by Tamara Müller and Pietro Lió (University of Cambridge)
We introduce a Clinical Decision Support System (CDSS) as an operation of translational medicine. It is based on random forests, is personalisable and allows a clear insight into the decision making process. A well-structured rule set is created and every rule of the decision making process can be observed by the user (physician). Furthermore, the user has an impact on the creation of the final rule set and the algorithm allows the comparison of different diseases as well as regional differences in the same disease.
Neurodegenerative diseases such as Alzheimer’s and Parkinson’s impact millions of people worldwide. Early diagnosis has proven to greatly increase the chances of slowing the diseases’ progression . Correct diagnosis often relies on the analysis of large amounts of patient data, and thus lends itself well to support from machine learning algorithms, which are able to learn from past diagnosis and see clearly through the complex interactions of a patient’s symptoms. Unfortunately, many contemporary machine learning techniques fail to reveal details about how they reach their conclusions, a property considered fundamental when providing a diagnosis. This is one reason why we introduce our personalisable CDSS that provides a clear insight into the decision making process on top of the diagnosis. Our algorithm enriches the fundamental work of Masheyekhi and Gras  in data integration, personal medicine, usability, visualisation and interactivity.
Our algorithm performs by extracting a rule set from a random forest, which is then minimised within several steps. The algorithm can be divided into three major steps. (1) Firstly, a random forest, an ensemble of decision trees, is created as the foundation of the algorithm. (2) Secondly, a set of rules is extracted from the random forest. (3) Thirdly, this rule set is reduced significantly. The user can influence step (3) by preferring as important considered features. The algorithm is implemented in Python and we trained it to predict whether patients are likely to suffer from Alzheimer’s or Parkinson’s disease, but it is a generic algorithm that can be applied to any kind of disease. Three main factors are taken into account during the reduction process: (a) the performance of individual rules, (b) the rules’ transparency, and (c) the personal preferences of the user. The reduction leads to a new, smaller set of rules, with predictive performance comparable to the original set, but much easier to comprehend. A clear understanding of the process behind a diagnosis is crucial for both doctor and patient, and it is hoped that systems like this one will become increasingly prevalent as we continue to improve the state-of-the art in predictive medicine.
Mashayekhi and Gras  introduced two methods called RF+HC and RF+HC_CMPR which allow to extract a rule set from random forests. The main idea of their work is to reduce the number of rules dramatically and therefore increase the comprehensibility of the underlying model. We expanded this idea and added another personalisable layer to it to allow the user to add data driven and personal evidence to the algorithm.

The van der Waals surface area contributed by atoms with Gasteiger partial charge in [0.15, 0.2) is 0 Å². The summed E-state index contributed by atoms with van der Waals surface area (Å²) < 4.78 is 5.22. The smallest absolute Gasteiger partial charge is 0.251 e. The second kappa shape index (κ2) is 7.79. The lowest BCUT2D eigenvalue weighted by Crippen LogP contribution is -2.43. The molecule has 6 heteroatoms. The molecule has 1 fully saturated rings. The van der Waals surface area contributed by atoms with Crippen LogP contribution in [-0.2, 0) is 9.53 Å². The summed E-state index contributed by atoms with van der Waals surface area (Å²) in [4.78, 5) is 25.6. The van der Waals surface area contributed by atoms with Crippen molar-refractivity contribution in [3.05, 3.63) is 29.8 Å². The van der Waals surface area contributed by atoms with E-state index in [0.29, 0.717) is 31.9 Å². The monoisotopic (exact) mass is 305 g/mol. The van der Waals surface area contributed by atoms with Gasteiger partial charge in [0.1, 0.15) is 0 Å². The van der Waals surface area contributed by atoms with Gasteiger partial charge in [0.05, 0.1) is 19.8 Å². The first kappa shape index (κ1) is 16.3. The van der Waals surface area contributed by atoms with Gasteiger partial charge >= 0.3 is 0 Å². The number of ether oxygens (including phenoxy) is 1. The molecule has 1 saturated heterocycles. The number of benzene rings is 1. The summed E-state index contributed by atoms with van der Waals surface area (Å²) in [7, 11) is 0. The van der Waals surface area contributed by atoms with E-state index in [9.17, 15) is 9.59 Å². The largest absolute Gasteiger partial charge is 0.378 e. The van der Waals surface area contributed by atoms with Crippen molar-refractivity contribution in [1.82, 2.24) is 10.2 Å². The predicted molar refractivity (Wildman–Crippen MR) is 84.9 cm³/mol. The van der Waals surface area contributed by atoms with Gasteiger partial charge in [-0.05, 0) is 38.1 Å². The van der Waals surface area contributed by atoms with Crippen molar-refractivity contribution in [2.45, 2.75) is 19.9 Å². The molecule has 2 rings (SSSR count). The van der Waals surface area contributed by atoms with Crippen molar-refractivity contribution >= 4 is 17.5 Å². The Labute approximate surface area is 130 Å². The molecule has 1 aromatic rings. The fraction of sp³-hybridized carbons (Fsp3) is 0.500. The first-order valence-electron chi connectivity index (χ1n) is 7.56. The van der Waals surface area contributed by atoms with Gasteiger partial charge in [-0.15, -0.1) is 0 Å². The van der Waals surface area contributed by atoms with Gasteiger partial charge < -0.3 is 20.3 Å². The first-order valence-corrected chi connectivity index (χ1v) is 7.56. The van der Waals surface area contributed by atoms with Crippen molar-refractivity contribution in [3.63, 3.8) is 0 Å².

Figure 1: A visual overview of the algorithm.
We applied our algorithm to different data sets with a variety of data types like magnetic resonance images, biomedical voice measurements, drawings, demographic characteristics, etc. After the rule set is extracted from the forest, each rule is assigned with a score. This score depends on the rule’s length, its performance on the training set, and whether it contains any preferred features. Based on this score, the weakest rules are eliminated to minimise the rule set. The application to Alzheimer’s and Parkinson’s data sets has shown that the reduction of the rule set combined with the consideration of preferred features, does not generally impair the performance. It sometimes even has a positive impact on the prediction, as setting preferred features can diminish the risk of over-fitting and take regional characteristics and expertise into account. Furthermore, a deliberately reduced set of rules is less likely to contain noisy rules . The algorithm also reveals information about the importance of features, which allows to draw conclusions about diseases and their indicators. We achieved accuracies of up to 100% and one rule set could be reduced to 0.5% of the original rule set size without reducing its performance, e.g.
A graphical user interface allows the algorithm to be used easily, where data of a new patient can be added intuitively. Furthermore, all rules can be inspected by the physicians. It is also possible to show statistical distributions to get a better understanding of which features are more or less important in the decision making process. It allows to compare different diseases and detect regional differences like urban characteristics versus rural ones or international variations in diseases.
 M. Mashayekhi, R. Gras: “Rule extraction from random forest: the RF+ HC methods”, 2015.
 Alzheimer’s Association: “2017 Alzheimer’s disease facts and figures” Alzheimer’s & Dementia 13, no. 4 (2017): 325-373.
Tamara Müller, Pietro Lió
University of Cambridge, UK